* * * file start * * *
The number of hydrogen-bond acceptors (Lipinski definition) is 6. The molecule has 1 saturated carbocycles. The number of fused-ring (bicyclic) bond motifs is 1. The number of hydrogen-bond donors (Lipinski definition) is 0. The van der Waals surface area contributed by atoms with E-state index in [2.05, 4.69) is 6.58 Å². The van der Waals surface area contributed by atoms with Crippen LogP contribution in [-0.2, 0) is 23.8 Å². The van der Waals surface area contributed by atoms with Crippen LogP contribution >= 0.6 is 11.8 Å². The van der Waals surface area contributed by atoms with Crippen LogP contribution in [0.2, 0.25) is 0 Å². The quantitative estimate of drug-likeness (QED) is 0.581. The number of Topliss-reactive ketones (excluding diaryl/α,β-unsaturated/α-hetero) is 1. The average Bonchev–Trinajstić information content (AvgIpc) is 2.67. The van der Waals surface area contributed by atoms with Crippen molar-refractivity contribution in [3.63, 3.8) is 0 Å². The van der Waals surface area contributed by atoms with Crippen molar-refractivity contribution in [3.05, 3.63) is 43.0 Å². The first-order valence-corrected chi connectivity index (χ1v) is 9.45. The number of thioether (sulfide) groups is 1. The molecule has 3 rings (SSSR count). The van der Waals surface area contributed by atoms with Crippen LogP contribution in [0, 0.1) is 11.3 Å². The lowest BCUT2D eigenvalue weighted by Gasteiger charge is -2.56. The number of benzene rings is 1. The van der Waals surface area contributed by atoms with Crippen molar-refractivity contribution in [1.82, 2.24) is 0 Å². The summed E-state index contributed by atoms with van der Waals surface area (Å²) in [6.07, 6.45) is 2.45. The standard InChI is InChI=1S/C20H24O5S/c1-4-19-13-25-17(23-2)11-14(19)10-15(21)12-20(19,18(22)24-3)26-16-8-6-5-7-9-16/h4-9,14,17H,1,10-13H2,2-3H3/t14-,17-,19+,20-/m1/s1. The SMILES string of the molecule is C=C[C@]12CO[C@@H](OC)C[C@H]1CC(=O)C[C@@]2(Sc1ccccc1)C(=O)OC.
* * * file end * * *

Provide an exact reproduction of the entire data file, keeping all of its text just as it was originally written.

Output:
The number of hydrogen-bond acceptors (Lipinski definition) is 6. The molecule has 1 saturated carbocycles. The number of fused-ring (bicyclic) bond motifs is 1. The number of hydrogen-bond donors (Lipinski definition) is 0. The van der Waals surface area contributed by atoms with E-state index in [2.05, 4.69) is 6.58 Å². The van der Waals surface area contributed by atoms with Crippen LogP contribution in [-0.2, 0) is 23.8 Å². The van der Waals surface area contributed by atoms with Crippen LogP contribution >= 0.6 is 11.8 Å². The van der Waals surface area contributed by atoms with Crippen LogP contribution in [0.2, 0.25) is 0 Å². The quantitative estimate of drug-likeness (QED) is 0.581. The number of Topliss-reactive ketones (excluding diaryl/α,β-unsaturated/α-hetero) is 1. The average Bonchev–Trinajstić information content (AvgIpc) is 2.67. The van der Waals surface area contributed by atoms with Crippen molar-refractivity contribution in [3.63, 3.8) is 0 Å². The van der Waals surface area contributed by atoms with Crippen molar-refractivity contribution in [3.05, 3.63) is 43.0 Å². The first-order valence-corrected chi connectivity index (χ1v) is 9.45. The number of thioether (sulfide) groups is 1. The molecule has 3 rings (SSSR count). The van der Waals surface area contributed by atoms with Crippen LogP contribution in [0, 0.1) is 11.3 Å². The lowest BCUT2D eigenvalue weighted by Gasteiger charge is -2.56. The number of benzene rings is 1. The van der Waals surface area contributed by atoms with Crippen molar-refractivity contribution in [1.82, 2.24) is 0 Å². The summed E-state index contributed by atoms with van der Waals surface area (Å²) in [6.07, 6.45) is 2.45. The standard InChI is InChI=1S/C20H24O5S/c1-4-19-13-25-17(23-2)11-14(19)10-15(21)12-20(19,18(22)24-3)26-16-8-6-5-7-9-16/h4-9,14,17H,1,10-13H2,2-3H3/t14-,17-,19+,20-/m1/s1. The SMILES string of the molecule is C=C[C@]12CO[C@@H](OC)C[C@H]1CC(=O)C[C@@]2(Sc1ccccc1)C(=O)OC.